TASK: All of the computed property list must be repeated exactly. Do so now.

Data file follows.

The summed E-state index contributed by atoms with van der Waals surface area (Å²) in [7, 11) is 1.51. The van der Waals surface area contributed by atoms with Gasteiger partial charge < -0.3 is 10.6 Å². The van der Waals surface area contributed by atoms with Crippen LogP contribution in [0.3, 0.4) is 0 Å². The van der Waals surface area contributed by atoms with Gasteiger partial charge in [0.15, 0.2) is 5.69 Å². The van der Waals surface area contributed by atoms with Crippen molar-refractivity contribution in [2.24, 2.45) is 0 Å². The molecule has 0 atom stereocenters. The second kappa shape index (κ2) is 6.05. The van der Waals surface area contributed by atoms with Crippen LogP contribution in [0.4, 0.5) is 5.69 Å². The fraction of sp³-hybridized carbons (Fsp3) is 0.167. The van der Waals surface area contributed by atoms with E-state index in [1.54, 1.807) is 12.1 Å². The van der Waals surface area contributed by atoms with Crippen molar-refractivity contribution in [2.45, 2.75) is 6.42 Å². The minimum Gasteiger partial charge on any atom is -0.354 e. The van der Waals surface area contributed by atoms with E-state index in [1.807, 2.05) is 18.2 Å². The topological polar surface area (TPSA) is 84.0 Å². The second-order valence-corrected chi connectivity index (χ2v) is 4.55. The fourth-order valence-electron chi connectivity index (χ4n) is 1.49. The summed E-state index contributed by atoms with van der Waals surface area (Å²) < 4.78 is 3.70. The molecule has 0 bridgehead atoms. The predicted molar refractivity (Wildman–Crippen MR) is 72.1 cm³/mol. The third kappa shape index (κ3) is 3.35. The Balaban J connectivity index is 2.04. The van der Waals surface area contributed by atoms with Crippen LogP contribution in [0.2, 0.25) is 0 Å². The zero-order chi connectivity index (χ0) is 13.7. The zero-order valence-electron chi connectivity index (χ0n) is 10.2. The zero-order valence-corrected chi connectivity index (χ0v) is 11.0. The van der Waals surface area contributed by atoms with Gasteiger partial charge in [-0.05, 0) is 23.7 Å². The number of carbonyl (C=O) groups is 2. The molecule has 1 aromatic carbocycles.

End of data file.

The summed E-state index contributed by atoms with van der Waals surface area (Å²) in [7, 11) is 1.51. The van der Waals surface area contributed by atoms with Gasteiger partial charge < -0.3 is 10.6 Å². The van der Waals surface area contributed by atoms with Crippen LogP contribution in [0.3, 0.4) is 0 Å². The van der Waals surface area contributed by atoms with Gasteiger partial charge in [0.15, 0.2) is 5.69 Å². The van der Waals surface area contributed by atoms with Crippen molar-refractivity contribution in [2.24, 2.45) is 0 Å². The molecule has 0 atom stereocenters. The second kappa shape index (κ2) is 6.05. The van der Waals surface area contributed by atoms with Crippen LogP contribution in [0.4, 0.5) is 5.69 Å². The fraction of sp³-hybridized carbons (Fsp3) is 0.167. The van der Waals surface area contributed by atoms with E-state index in [1.54, 1.807) is 12.1 Å². The van der Waals surface area contributed by atoms with Crippen molar-refractivity contribution in [2.45, 2.75) is 6.42 Å². The minimum Gasteiger partial charge on any atom is -0.354 e. The van der Waals surface area contributed by atoms with E-state index in [1.807, 2.05) is 18.2 Å². The topological polar surface area (TPSA) is 84.0 Å². The second-order valence-corrected chi connectivity index (χ2v) is 4.55. The fourth-order valence-electron chi connectivity index (χ4n) is 1.49. The summed E-state index contributed by atoms with van der Waals surface area (Å²) < 4.78 is 3.70. The molecule has 0 bridgehead atoms. The predicted molar refractivity (Wildman–Crippen MR) is 72.1 cm³/mol. The third kappa shape index (κ3) is 3.35. The Balaban J connectivity index is 2.04. The van der Waals surface area contributed by atoms with Crippen LogP contribution in [0.2, 0.25) is 0 Å². The zero-order chi connectivity index (χ0) is 13.7. The zero-order valence-electron chi connectivity index (χ0n) is 10.2. The zero-order valence-corrected chi connectivity index (χ0v) is 11.0. The van der Waals surface area contributed by atoms with Gasteiger partial charge in [-0.05, 0) is 23.7 Å². The number of carbonyl (C=O) groups is 2. The molecule has 1 aromatic carbocycles.